Sea monkeys, the fast-hatching brine shrimp commonly sold to children as household pets, are often treated without very much gravitas. Named after their long tails, which resemble monkeys, sea monkeys used to be advertised as frolicsome pets, always clowning around. However, in groups, sea monkeys may have a serious effect on global ocean currents, according to a new scientific research study.

Two researchers from the California Institute of Technology showed that sea monkeys, which have daily vertical migration patterns, make big waves as they swim up and down in the ocean in groups. Sea monkeys are a type of zooplankton.

It may not seem like a single sea monkey, also known as a brine shrimp, which grows to a maximum length of about 0.4 inch, could make a big difference to the ocean. However, two California Institute of Technology researchers posited the theory that in big groups, brine shrimp could have a significant impact on water currents, even as much as wind or tides. They published their study in the journal Physics of Fluids.

Brine shrimp tend to move away from a source of light, so in the evening, they begin a mass migration upwards to the surface of the ocean. In the morning, they migrate down in the ocean. Since all of these tiny shrimp are moving together on such a large scale, John Dabiri and a research partner theorized that this could have a big effect on the ocean. To prove this, they used a smaller collection of sea monkeys to create a simulation.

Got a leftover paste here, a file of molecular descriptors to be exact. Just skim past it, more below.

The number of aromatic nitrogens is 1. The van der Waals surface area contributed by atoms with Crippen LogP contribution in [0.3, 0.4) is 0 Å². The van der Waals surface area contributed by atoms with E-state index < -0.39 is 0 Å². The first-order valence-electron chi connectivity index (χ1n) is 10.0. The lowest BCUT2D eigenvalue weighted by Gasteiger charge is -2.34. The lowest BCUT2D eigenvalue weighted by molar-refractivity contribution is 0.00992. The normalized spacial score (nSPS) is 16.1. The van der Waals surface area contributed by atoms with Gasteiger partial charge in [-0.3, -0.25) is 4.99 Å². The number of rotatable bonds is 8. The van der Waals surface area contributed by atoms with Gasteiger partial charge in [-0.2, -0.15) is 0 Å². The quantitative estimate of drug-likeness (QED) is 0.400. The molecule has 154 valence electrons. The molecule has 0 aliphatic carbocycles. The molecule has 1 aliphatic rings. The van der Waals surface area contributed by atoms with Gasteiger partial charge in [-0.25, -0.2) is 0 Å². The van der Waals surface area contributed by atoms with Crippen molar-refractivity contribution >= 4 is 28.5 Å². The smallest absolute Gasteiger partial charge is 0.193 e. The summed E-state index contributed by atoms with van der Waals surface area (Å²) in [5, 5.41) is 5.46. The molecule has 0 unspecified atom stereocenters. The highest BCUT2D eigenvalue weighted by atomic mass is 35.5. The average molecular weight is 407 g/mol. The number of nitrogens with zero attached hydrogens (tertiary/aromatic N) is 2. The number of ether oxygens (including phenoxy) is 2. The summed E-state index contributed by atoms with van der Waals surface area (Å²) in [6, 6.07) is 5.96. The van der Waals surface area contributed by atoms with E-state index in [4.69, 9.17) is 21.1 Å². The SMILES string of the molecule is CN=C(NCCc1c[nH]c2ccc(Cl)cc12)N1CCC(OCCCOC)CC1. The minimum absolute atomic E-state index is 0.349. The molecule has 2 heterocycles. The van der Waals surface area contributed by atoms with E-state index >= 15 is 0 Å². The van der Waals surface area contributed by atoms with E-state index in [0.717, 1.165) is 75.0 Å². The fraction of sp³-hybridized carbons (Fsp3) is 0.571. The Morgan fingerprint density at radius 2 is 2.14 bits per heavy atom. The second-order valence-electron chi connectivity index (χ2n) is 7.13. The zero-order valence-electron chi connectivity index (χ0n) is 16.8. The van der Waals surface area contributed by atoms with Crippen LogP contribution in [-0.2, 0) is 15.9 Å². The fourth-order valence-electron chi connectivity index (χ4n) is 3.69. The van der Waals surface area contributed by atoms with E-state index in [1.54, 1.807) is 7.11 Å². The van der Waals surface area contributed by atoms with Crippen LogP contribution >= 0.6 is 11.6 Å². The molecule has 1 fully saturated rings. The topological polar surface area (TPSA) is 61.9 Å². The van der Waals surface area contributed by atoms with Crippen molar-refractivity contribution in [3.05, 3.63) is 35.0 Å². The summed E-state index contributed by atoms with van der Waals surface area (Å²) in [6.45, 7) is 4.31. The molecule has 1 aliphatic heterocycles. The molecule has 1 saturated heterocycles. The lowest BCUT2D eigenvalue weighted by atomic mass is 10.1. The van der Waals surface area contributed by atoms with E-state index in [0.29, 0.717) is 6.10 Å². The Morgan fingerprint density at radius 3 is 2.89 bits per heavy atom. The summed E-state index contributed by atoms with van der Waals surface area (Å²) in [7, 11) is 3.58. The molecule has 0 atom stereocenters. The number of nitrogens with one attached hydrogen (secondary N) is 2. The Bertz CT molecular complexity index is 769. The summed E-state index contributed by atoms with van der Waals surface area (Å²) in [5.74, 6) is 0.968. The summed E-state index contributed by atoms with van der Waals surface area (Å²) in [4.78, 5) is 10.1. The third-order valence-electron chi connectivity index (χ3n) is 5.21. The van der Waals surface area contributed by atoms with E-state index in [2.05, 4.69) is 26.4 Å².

Ocean currents are an important part of regulating global temperature. Dabiri has studied the effects of animal movement on ocean current for many years. In 2009 he published a research paper about the jellyfish's ability to move water by swimming.

"This was the first hint that animals could transport water over distances much longer than their body size," Dabiri said.

To study the effects of sea monkeys, it was necessary to create a simulation in a lab, because it is difficult to catch sea monkeys migrating in the wild.

"I can't take a ship out into the ocean and know for sure that a bunch of organisms will pass by me," Dabiri said.

To simulate the effects of the vertical migration, Dabiri used lasers to create light. He found that the shrimp did create significant currents. The collective effect of the shrimp moving at the same time caused a larger ocean current change than any one of them could have created on their own.

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